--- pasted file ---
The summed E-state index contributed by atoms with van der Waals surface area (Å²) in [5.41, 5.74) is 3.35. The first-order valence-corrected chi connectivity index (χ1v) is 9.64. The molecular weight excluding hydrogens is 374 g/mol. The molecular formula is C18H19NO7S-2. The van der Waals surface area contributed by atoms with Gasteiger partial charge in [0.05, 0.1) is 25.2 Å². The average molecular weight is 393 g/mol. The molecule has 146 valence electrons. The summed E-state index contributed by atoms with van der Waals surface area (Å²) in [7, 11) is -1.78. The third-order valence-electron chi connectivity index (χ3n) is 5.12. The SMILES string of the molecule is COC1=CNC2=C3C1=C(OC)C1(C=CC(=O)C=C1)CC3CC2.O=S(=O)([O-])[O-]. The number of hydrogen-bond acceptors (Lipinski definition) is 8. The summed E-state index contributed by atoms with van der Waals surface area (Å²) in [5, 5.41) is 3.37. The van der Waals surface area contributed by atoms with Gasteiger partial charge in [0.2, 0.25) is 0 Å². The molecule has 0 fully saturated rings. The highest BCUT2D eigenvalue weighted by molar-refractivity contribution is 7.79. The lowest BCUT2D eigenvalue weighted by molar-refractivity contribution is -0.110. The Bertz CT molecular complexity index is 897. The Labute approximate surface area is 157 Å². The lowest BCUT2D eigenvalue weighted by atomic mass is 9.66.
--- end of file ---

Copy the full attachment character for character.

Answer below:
The summed E-state index contributed by atoms with van der Waals surface area (Å²) in [5.41, 5.74) is 3.35. The first-order valence-corrected chi connectivity index (χ1v) is 9.64. The molecular weight excluding hydrogens is 374 g/mol. The molecular formula is C18H19NO7S-2. The van der Waals surface area contributed by atoms with Gasteiger partial charge in [0.05, 0.1) is 25.2 Å². The average molecular weight is 393 g/mol. The molecule has 146 valence electrons. The summed E-state index contributed by atoms with van der Waals surface area (Å²) in [7, 11) is -1.78. The third-order valence-electron chi connectivity index (χ3n) is 5.12. The SMILES string of the molecule is COC1=CNC2=C3C1=C(OC)C1(C=CC(=O)C=C1)CC3CC2.O=S(=O)([O-])[O-]. The number of hydrogen-bond acceptors (Lipinski definition) is 8. The summed E-state index contributed by atoms with van der Waals surface area (Å²) in [5, 5.41) is 3.37. The van der Waals surface area contributed by atoms with Gasteiger partial charge in [0.2, 0.25) is 0 Å². The molecule has 0 fully saturated rings. The highest BCUT2D eigenvalue weighted by molar-refractivity contribution is 7.79. The lowest BCUT2D eigenvalue weighted by molar-refractivity contribution is -0.110. The Bertz CT molecular complexity index is 897. The Labute approximate surface area is 157 Å². The lowest BCUT2D eigenvalue weighted by atomic mass is 9.66.